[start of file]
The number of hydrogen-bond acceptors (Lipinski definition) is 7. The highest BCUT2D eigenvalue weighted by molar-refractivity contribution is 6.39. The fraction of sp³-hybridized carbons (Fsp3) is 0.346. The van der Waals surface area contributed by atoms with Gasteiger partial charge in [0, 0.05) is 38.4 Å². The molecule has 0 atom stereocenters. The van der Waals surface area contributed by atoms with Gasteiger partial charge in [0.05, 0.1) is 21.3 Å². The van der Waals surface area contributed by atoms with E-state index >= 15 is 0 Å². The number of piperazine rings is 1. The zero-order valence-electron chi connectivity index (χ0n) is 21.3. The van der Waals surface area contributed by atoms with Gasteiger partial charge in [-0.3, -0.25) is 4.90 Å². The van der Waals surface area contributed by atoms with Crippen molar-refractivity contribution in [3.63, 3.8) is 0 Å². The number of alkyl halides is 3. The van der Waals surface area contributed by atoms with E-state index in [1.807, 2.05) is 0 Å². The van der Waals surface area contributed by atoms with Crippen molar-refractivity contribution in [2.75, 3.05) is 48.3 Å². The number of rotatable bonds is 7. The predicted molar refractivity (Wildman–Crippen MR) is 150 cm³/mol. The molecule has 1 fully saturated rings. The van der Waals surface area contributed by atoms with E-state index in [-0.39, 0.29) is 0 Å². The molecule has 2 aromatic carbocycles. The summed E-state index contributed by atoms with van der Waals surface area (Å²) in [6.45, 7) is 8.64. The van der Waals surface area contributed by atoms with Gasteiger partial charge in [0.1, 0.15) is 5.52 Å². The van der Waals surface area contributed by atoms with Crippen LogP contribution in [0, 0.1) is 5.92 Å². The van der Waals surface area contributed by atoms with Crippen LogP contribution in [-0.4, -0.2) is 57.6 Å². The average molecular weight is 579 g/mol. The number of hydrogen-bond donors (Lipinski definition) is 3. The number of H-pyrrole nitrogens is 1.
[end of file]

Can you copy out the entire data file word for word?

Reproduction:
The number of hydrogen-bond acceptors (Lipinski definition) is 7. The highest BCUT2D eigenvalue weighted by molar-refractivity contribution is 6.39. The fraction of sp³-hybridized carbons (Fsp3) is 0.346. The van der Waals surface area contributed by atoms with Gasteiger partial charge in [0, 0.05) is 38.4 Å². The molecule has 0 atom stereocenters. The van der Waals surface area contributed by atoms with Gasteiger partial charge in [0.05, 0.1) is 21.3 Å². The van der Waals surface area contributed by atoms with E-state index >= 15 is 0 Å². The number of piperazine rings is 1. The zero-order valence-electron chi connectivity index (χ0n) is 21.3. The van der Waals surface area contributed by atoms with Gasteiger partial charge in [-0.3, -0.25) is 4.90 Å². The van der Waals surface area contributed by atoms with Crippen molar-refractivity contribution in [3.63, 3.8) is 0 Å². The number of alkyl halides is 3. The van der Waals surface area contributed by atoms with E-state index in [1.807, 2.05) is 0 Å². The van der Waals surface area contributed by atoms with Crippen molar-refractivity contribution in [2.75, 3.05) is 48.3 Å². The number of rotatable bonds is 7. The predicted molar refractivity (Wildman–Crippen MR) is 150 cm³/mol. The molecule has 1 fully saturated rings. The van der Waals surface area contributed by atoms with E-state index in [-0.39, 0.29) is 0 Å². The molecule has 2 aromatic carbocycles. The summed E-state index contributed by atoms with van der Waals surface area (Å²) in [6.45, 7) is 8.64. The van der Waals surface area contributed by atoms with Gasteiger partial charge in [0.1, 0.15) is 5.52 Å². The van der Waals surface area contributed by atoms with Crippen LogP contribution in [0, 0.1) is 5.92 Å². The van der Waals surface area contributed by atoms with Crippen LogP contribution in [-0.4, -0.2) is 57.6 Å². The average molecular weight is 579 g/mol. The number of hydrogen-bond donors (Lipinski definition) is 3. The number of H-pyrrole nitrogens is 1.